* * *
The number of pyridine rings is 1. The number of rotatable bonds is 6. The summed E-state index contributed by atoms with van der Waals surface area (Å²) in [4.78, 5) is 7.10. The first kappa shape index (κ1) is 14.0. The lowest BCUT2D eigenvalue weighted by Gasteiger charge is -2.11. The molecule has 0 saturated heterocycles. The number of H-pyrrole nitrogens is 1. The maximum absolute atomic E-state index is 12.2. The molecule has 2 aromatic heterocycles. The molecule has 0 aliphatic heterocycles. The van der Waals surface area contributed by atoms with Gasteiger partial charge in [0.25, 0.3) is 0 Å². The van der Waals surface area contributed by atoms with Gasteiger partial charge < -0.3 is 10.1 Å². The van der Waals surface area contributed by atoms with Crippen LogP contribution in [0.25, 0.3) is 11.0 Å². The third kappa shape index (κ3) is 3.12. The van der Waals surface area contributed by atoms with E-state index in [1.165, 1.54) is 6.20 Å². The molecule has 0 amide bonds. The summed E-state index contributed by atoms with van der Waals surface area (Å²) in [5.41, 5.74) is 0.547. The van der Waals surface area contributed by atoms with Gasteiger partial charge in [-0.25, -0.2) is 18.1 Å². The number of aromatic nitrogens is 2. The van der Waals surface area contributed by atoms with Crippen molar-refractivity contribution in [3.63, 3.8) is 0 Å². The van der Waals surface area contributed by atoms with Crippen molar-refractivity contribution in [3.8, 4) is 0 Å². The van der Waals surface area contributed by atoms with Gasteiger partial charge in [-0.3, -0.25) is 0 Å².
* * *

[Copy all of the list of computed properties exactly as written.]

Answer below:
The number of pyridine rings is 1. The number of rotatable bonds is 6. The summed E-state index contributed by atoms with van der Waals surface area (Å²) in [4.78, 5) is 7.10. The first kappa shape index (κ1) is 14.0. The lowest BCUT2D eigenvalue weighted by Gasteiger charge is -2.11. The molecule has 0 saturated heterocycles. The number of H-pyrrole nitrogens is 1. The maximum absolute atomic E-state index is 12.2. The molecule has 2 aromatic heterocycles. The molecule has 0 aliphatic heterocycles. The van der Waals surface area contributed by atoms with Gasteiger partial charge in [0.25, 0.3) is 0 Å². The van der Waals surface area contributed by atoms with Gasteiger partial charge < -0.3 is 10.1 Å². The van der Waals surface area contributed by atoms with Crippen LogP contribution in [0.25, 0.3) is 11.0 Å². The third kappa shape index (κ3) is 3.12. The van der Waals surface area contributed by atoms with E-state index in [1.165, 1.54) is 6.20 Å². The molecule has 0 amide bonds. The summed E-state index contributed by atoms with van der Waals surface area (Å²) in [5.41, 5.74) is 0.547. The van der Waals surface area contributed by atoms with Gasteiger partial charge in [-0.25, -0.2) is 18.1 Å². The number of aromatic nitrogens is 2. The van der Waals surface area contributed by atoms with Crippen molar-refractivity contribution in [3.63, 3.8) is 0 Å². The van der Waals surface area contributed by atoms with Crippen molar-refractivity contribution in [3.8, 4) is 0 Å². The van der Waals surface area contributed by atoms with Gasteiger partial charge in [-0.3, -0.25) is 0 Å².